He was the first, the grandfather of them all. His story seemed almost quaint, now—the farm boy upbringing, the vat of atomic waste. He had patted her on the shoulder and called her “Kid” in a fond way the first time they’d met, and she’d been giddy with pride.
It didn’t take long for the illusion to shatter. He took credit for her first big save, the Polombus Vortex in ‘69. There weren’t cameras everywhere back then, and there hadn’t been any witnesses. She couldn’t prove he hadn’t been there, and knew she’d be foolish to try: who would trust her word over that of the world’s most beloved hero? She watched his press conference in silence, feeling helpless for the first time in her life, almost too shocked to be enraged.
For years, his powers had not only been diminishing, but growing unstable, and he had suffered a few high-profile failures that turned a growing bitterness into pure poison aimed at any fresh faces than might upstage him. He had also started drinking heavily, and openly flaunted his relationships with models and actresses, squeezing out crocodile tears for the cameras every time one was kidnapped and murdered by an archenemy.
She knew he’d been responsible for some of the nastier (though hilariously off-base) rumors about her. They all knew, and none of them did a thing about it. But the footage of his fatal loss to Stormmaker in ‘82—seeing the disbelief, the expression of almost innocent surprise on his face when he realized that he had been beaten, that he was mortal after all—had been a punch in the gut all the same.
And now The Silent Warrior was dead. She hadn’t liked him—she didn’t like most of the new breed; they were so grim and humorless, all cynicism and no charisma—but he was one of theirs, and he was so young, and now he was dead.
“But if you do,” Karen said, “then, just…know that nothing’s going to change between us. At least on my end.”
They were both crying now. She’d never been a crier before menopause.
“You should probably head up to the cabin for a while, anyway,” she said. “Take Barkley.”
She tried to ignore the sound of the sedan pulling out of the driveway as she rifled through her closet, pausing to shake her head at the old scrap of blue and gold satin. She imagined herself in it, seams bulging, her sunken breasts wobbling in the molded cups, and managed to laugh. It probably wouldn’t even pull up past her thighs.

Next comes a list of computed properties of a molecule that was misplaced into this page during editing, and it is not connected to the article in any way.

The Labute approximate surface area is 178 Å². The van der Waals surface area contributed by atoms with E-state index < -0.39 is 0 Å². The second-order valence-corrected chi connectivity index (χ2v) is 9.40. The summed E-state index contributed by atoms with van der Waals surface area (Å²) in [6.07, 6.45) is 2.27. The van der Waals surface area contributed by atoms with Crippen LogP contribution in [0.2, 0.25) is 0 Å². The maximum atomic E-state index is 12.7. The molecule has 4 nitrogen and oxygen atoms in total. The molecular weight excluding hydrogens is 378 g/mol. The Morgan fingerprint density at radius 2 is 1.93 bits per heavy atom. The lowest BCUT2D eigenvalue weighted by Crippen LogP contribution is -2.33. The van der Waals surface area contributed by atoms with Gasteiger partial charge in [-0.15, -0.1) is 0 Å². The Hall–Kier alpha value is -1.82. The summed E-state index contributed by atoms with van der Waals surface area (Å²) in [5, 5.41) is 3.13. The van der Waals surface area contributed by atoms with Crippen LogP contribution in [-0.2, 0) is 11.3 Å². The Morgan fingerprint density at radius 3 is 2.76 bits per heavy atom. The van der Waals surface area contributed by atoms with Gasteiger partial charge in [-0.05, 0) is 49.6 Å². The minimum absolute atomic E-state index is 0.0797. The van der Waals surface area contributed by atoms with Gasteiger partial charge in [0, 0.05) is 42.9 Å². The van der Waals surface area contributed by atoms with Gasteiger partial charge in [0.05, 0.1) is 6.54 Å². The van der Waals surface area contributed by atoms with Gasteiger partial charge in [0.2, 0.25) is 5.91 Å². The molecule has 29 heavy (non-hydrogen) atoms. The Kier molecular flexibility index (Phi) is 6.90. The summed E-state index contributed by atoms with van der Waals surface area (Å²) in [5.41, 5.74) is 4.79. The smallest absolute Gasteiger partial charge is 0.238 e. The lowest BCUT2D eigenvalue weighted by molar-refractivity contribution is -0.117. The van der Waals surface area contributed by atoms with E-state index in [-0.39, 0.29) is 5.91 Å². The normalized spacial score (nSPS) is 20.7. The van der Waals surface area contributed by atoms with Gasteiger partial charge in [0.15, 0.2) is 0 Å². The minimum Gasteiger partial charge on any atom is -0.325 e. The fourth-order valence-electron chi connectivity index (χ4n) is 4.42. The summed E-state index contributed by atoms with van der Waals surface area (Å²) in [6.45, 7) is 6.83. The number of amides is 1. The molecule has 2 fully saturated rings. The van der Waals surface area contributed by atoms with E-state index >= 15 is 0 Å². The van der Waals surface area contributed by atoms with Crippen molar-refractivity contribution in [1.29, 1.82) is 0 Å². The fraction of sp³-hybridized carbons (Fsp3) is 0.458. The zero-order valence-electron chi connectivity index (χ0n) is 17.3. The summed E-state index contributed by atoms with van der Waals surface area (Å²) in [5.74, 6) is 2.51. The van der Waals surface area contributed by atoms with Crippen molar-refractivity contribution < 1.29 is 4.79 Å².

Recalling Bionica’s catsuit, she put on some black jeans, boots, and the leather jacket Karen had gotten her for Christmas a few years ago. She thought about wearing a mask, but she never had before, and didn’t have anything to make one with. Masks never fooled anyone for long, anyway. Only in the movies.
She stretched, her joints creaking, cleaned her glasses—she needed glasses now; how ridiculous—and stepped out into the coolness of early evening.
She’d never given up flying. That would be madness. She just did it at night, when she could look down at the black forests and fields and webs of light that formed towns and cities. It was odd to see the setting sun as her toes brushed the treetops.
The journey wasn’t long—she had never gone far—and soon she was hovering above the smoking rubble of Manhattan.
Ah, the guilt. That old familiar feeling.
“Why does anyone even live here anymore?” she muttered as she headed toward the sound of anguished reptilian bellowing, touching down amid the expected scene of chaos and destruction. The Razor had worked himself up into quite a state, and his poor monster was covered in what she assumed, despite its chartreuse hue, was its own blood. The rocket launchers mounted on its back dug into its craggy hide, and thick pus oozed from the wounds. The stench was awful.
She waited to be noticed as the soldiers behind a makeshift wall of overturned cars scrambled to reload their weapons, and finally had to concede that she would not be. Invisibility, she thought, was a power shared by all women of a certain age, even ones who fell from the sky.
“Excuse me,” she said, and the nearest soldier—good lord, he was just a child—spun around to goggle at her with exhausted, bloodshot eyes.
“Ma’am, what are you doing?” he yelped. “Get out of there!”
“If you could just tell the others to hold their fire for a moment. It gets a little distracting,” she said, taking off before she could hear his response.
The Razor noticed her, all right. He swayed on his perch on the suffering beast’s back, momentarily shocked out of his frenzy. She had interrupted a rousing bout of maniacal laughter, and he looked annoyed.
“What the hell?” He furrowed his sweat-slick brow. “I…wait, you’re…you’re…”
She’d like to think that he was struck dumb with awe, but knew he just couldn’t remember her name.
“Let’s just go with ‘undefeated,’ shall we?” she said, slightly regretful that they were too high up for anyone else to hear. That was a pretty good line.
And then she released what had been held in check for so, so long.
Afterward, when the creature was mercifully dead and The Razor lay unconscious on the pavement below, she wavered, trying to decide if it would be better to just go, to fly off and find Karen and start pretending that nothing had changed. But below her, hundreds of tiny points of light glimmered, like a little galaxy had settled on the street, and curiosity drew her down.
They were cellphones. Bystanders (there were always bystanders, no matter how bad it got. Trying to get people to evacuate was a thankless job), soldiers, reporters, and even the camera crews—all had their phones fixed on her, and she heard mutters of “Did you see that?” and “…already on YouTube.”
One reporter rushed over, waving his microphone in the air. “It is you!” he yelled as she landed. “I knew it! It’s Glow Girl!”
She barked with laughter as the realization rumbled through the crowd. How stupid it sounded. How exceptionally stupid.
“Well,” she said. “I’m hardly a girl any longer. Of course, I wasn’t one back then, either.”